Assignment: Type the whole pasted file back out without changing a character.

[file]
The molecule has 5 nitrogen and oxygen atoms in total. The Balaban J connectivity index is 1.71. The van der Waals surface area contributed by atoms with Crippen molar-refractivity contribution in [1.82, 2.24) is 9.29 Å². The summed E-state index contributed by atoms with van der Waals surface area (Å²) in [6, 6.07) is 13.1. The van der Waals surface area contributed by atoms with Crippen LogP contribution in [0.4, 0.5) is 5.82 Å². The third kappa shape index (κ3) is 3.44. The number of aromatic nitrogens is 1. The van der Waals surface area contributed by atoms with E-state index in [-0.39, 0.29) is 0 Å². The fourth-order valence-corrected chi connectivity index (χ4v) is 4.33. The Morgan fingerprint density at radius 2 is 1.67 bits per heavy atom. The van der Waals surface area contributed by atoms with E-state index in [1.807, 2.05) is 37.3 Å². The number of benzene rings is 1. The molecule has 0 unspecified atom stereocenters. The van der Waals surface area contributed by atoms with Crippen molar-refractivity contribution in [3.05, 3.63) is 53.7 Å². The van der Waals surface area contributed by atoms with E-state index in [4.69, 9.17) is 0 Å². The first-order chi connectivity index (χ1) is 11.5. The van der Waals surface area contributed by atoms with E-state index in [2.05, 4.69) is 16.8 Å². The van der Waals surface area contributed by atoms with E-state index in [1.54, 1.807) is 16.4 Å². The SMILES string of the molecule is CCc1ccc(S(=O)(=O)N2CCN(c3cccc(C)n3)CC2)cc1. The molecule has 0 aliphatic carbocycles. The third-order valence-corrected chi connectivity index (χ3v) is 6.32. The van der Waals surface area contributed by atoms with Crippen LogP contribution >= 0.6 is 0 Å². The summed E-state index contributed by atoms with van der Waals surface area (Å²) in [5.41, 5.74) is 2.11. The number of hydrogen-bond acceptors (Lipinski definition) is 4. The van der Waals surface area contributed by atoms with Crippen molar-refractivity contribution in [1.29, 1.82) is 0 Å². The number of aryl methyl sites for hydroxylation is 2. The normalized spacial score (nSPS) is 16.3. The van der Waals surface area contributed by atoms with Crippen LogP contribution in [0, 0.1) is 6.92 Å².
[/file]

The molecule has 5 nitrogen and oxygen atoms in total. The Balaban J connectivity index is 1.71. The van der Waals surface area contributed by atoms with Crippen molar-refractivity contribution in [1.82, 2.24) is 9.29 Å². The summed E-state index contributed by atoms with van der Waals surface area (Å²) in [6, 6.07) is 13.1. The van der Waals surface area contributed by atoms with Crippen LogP contribution in [0.4, 0.5) is 5.82 Å². The third kappa shape index (κ3) is 3.44. The number of aromatic nitrogens is 1. The van der Waals surface area contributed by atoms with E-state index in [-0.39, 0.29) is 0 Å². The fourth-order valence-corrected chi connectivity index (χ4v) is 4.33. The Morgan fingerprint density at radius 2 is 1.67 bits per heavy atom. The van der Waals surface area contributed by atoms with E-state index in [1.807, 2.05) is 37.3 Å². The number of benzene rings is 1. The molecule has 0 unspecified atom stereocenters. The van der Waals surface area contributed by atoms with Crippen molar-refractivity contribution in [3.05, 3.63) is 53.7 Å². The van der Waals surface area contributed by atoms with E-state index in [4.69, 9.17) is 0 Å². The first-order chi connectivity index (χ1) is 11.5. The van der Waals surface area contributed by atoms with E-state index in [2.05, 4.69) is 16.8 Å². The van der Waals surface area contributed by atoms with E-state index in [1.54, 1.807) is 16.4 Å². The SMILES string of the molecule is CCc1ccc(S(=O)(=O)N2CCN(c3cccc(C)n3)CC2)cc1. The molecule has 0 aliphatic carbocycles. The third-order valence-corrected chi connectivity index (χ3v) is 6.32. The van der Waals surface area contributed by atoms with Crippen LogP contribution >= 0.6 is 0 Å². The summed E-state index contributed by atoms with van der Waals surface area (Å²) in [5.41, 5.74) is 2.11. The number of hydrogen-bond acceptors (Lipinski definition) is 4. The van der Waals surface area contributed by atoms with Crippen molar-refractivity contribution in [1.29, 1.82) is 0 Å². The number of aryl methyl sites for hydroxylation is 2. The normalized spacial score (nSPS) is 16.3. The van der Waals surface area contributed by atoms with Crippen LogP contribution in [0, 0.1) is 6.92 Å².